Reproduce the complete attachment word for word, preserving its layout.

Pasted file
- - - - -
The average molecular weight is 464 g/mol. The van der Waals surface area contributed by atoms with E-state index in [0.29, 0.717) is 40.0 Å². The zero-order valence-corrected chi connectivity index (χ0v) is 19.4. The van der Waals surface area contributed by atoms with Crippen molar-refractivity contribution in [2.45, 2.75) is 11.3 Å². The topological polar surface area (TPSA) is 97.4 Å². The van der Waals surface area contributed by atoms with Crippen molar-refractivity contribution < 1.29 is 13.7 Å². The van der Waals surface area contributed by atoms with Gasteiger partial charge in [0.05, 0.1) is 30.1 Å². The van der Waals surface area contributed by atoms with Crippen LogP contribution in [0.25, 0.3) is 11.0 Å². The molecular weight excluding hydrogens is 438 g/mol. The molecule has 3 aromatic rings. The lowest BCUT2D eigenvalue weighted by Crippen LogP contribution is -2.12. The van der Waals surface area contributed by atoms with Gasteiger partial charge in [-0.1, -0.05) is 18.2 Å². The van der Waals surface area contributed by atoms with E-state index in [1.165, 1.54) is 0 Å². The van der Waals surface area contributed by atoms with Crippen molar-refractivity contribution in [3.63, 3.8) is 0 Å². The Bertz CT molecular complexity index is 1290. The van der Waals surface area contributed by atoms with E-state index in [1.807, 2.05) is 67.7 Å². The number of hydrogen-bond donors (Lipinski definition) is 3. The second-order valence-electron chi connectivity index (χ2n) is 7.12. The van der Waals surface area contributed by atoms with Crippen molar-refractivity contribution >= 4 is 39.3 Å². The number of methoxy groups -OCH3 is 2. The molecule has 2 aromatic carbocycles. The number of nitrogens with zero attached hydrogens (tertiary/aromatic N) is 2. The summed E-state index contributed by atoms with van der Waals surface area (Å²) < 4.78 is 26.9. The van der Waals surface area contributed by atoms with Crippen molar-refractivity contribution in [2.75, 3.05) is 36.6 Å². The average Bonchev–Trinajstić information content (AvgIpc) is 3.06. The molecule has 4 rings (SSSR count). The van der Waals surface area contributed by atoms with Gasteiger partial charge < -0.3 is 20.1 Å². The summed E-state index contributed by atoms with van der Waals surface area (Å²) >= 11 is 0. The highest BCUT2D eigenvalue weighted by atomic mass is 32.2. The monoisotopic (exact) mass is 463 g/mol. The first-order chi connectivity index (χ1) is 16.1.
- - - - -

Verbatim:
The average molecular weight is 464 g/mol. The van der Waals surface area contributed by atoms with E-state index in [0.29, 0.717) is 40.0 Å². The zero-order valence-corrected chi connectivity index (χ0v) is 19.4. The van der Waals surface area contributed by atoms with Crippen molar-refractivity contribution in [2.45, 2.75) is 11.3 Å². The topological polar surface area (TPSA) is 97.4 Å². The van der Waals surface area contributed by atoms with Crippen molar-refractivity contribution < 1.29 is 13.7 Å². The van der Waals surface area contributed by atoms with Gasteiger partial charge in [0.05, 0.1) is 30.1 Å². The van der Waals surface area contributed by atoms with Crippen LogP contribution in [0.25, 0.3) is 11.0 Å². The molecular weight excluding hydrogens is 438 g/mol. The molecule has 3 aromatic rings. The lowest BCUT2D eigenvalue weighted by Crippen LogP contribution is -2.12. The van der Waals surface area contributed by atoms with Gasteiger partial charge in [-0.1, -0.05) is 18.2 Å². The van der Waals surface area contributed by atoms with E-state index in [1.165, 1.54) is 0 Å². The van der Waals surface area contributed by atoms with Crippen molar-refractivity contribution in [3.63, 3.8) is 0 Å². The Bertz CT molecular complexity index is 1290. The van der Waals surface area contributed by atoms with E-state index in [1.807, 2.05) is 67.7 Å². The number of hydrogen-bond donors (Lipinski definition) is 3. The second-order valence-electron chi connectivity index (χ2n) is 7.12. The van der Waals surface area contributed by atoms with Crippen molar-refractivity contribution >= 4 is 39.3 Å². The number of methoxy groups -OCH3 is 2. The molecule has 2 aromatic carbocycles. The number of nitrogens with zero attached hydrogens (tertiary/aromatic N) is 2. The summed E-state index contributed by atoms with van der Waals surface area (Å²) < 4.78 is 26.9. The van der Waals surface area contributed by atoms with Crippen molar-refractivity contribution in [2.75, 3.05) is 36.6 Å². The average Bonchev–Trinajstić information content (AvgIpc) is 3.06. The molecule has 4 rings (SSSR count). The van der Waals surface area contributed by atoms with Gasteiger partial charge < -0.3 is 20.1 Å². The summed E-state index contributed by atoms with van der Waals surface area (Å²) >= 11 is 0. The highest BCUT2D eigenvalue weighted by atomic mass is 32.2. The monoisotopic (exact) mass is 463 g/mol. The first-order chi connectivity index (χ1) is 16.1.